**In this tutorial, you’ll learn how to convert numbers to ordinals in JavaScript. Getting the ordinal of a number allows you to display it in a human-readable format.**

## What Are Ordinals?

Ordinals define numbers as being part of an order or sequence. The words “first”, “second”, and “third” are all examples of ordinals. When using numbers to display chart results, days of the month, or a ranking, you’ll often need to use ordinals.

Numbers can be used to display many different types of data and results. When numbers are presented to users, they often need be presented in a format that’s more readable — such as adding ordinal suffix (“June 12th” rather than “June 12”, for example).

## Ordinal Suffix Rules in English

Let’s take a look at how ordinals are used in the English language. English ordinals follow a predictable, if not beautifully simple, set of rules:

“st” is appended to 1 and numbers that are one greater than a multiple of ten, except for 11 and numbers that are 11 greater than a multiple of 100. For example, 1st, 21st, 31st, etc. … but 11th, 111th, etc.

“nd” is appended to 2 and numbers that are two greater than a multiple of ten, except for 12 and numbers that are 12 greater than a multiple of 100. For example, 2nd, 22nd, 32nd, etc. … but 12th, 112th, etc.

“rd” is appended to 3 and numbers that are three greater than a multiple of ten, except for 13 and numbers that are 13 greater than a multiple of 100. For example, 3rd, 23rd, 33rd, etc. … but 13th, 113th, etc.

“th” is appended to everything else. For example, 24th.

## How to Get the Ordinal of a Number

To get the ordinal of a number, you can use the following function:

```
function getOrdinal(n) { let ord = 'th'; if (n % 10 == 1 && n % 100 != 11) { ord = 'st'; } else if (n % 10 == 2 && n % 100 != 12) { ord = 'nd'; } else if (n % 10 == 3 && n % 100 != 13) { ord = 'rd'; } return ord;
}
```

The function `getOrdinal`

accepts an argument that is a number and returns the ordinal of that number. Since most ordinals end in “th”, the default value of `ord`

is set to `th`

. Then, you test the number on different conditions and change the ordinal if necessary.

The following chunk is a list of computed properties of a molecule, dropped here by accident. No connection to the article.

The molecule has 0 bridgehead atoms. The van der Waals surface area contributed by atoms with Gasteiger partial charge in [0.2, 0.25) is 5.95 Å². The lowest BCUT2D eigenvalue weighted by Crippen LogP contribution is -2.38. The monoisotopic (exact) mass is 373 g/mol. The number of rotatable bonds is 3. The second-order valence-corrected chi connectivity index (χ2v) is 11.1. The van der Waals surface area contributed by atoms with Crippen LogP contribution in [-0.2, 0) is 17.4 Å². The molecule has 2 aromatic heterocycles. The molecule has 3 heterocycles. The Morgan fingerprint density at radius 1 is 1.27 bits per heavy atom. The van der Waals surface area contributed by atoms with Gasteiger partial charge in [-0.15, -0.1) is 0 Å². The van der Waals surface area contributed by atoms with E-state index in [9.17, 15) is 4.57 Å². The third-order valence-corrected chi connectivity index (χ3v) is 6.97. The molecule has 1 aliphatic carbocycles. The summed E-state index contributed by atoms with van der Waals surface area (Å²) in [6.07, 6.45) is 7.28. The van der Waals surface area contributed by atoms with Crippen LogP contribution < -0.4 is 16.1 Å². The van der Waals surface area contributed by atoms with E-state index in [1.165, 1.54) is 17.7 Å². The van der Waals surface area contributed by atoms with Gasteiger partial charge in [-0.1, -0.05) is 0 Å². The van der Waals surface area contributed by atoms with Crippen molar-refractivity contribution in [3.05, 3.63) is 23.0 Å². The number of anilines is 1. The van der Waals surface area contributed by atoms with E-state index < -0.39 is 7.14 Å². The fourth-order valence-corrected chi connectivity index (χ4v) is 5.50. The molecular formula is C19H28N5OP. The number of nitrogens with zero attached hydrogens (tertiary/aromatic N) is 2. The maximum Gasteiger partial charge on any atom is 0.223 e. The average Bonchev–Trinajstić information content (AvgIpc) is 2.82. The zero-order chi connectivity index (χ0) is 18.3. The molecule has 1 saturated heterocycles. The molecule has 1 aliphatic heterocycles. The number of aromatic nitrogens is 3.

You’ll notice that in each of the conditions the remainder (%) operator is used. This operator returns the leftover value of dividing the left operand by the right operand. For example, `112 % 100`

returns `12`

.

To test if the number should have the ordinal `st`

, you check if `n`

is one greater than a multiple of ten (`n % 10 == 1`

, which includes 1 itself), but isn’t 11 greater than a multiple of 100 (`n % 100 != 11`

, which includes 11 itself).

To test if the number should have the ordinal `nd`

, you check if `n`

is 2 greater than a multiple of ten (`n % 10 == 2`

which includes 2 itself), but isn’t 12 greater than a multiple of 100 (`n % 100 != 12`

, which includes 12 itself).

To test if the number should have the ordinal `rd`

, you check if `n`

is 3 greater than a multiple of ten (`n % 10 == 3`

, which includes 3 itself), but isn’t 13 greater than a multiple of 100 (`n % 100 != 13`

, which includes 13 itself).

If all of the conditions are false, then the value of `ord`

remains `th`

.

You can test it in live action with the following CodePen demo.

See the Pen Get the Ordinal of a Number by SitePoint (@SitePoint)

on CodePen.

## Conclusion

In this tutorial, you’ve learned how to retrieve the ordinal of a number. Ordinals can be used in variety of cases, such as displaying dates or ranking in human-readable formats.

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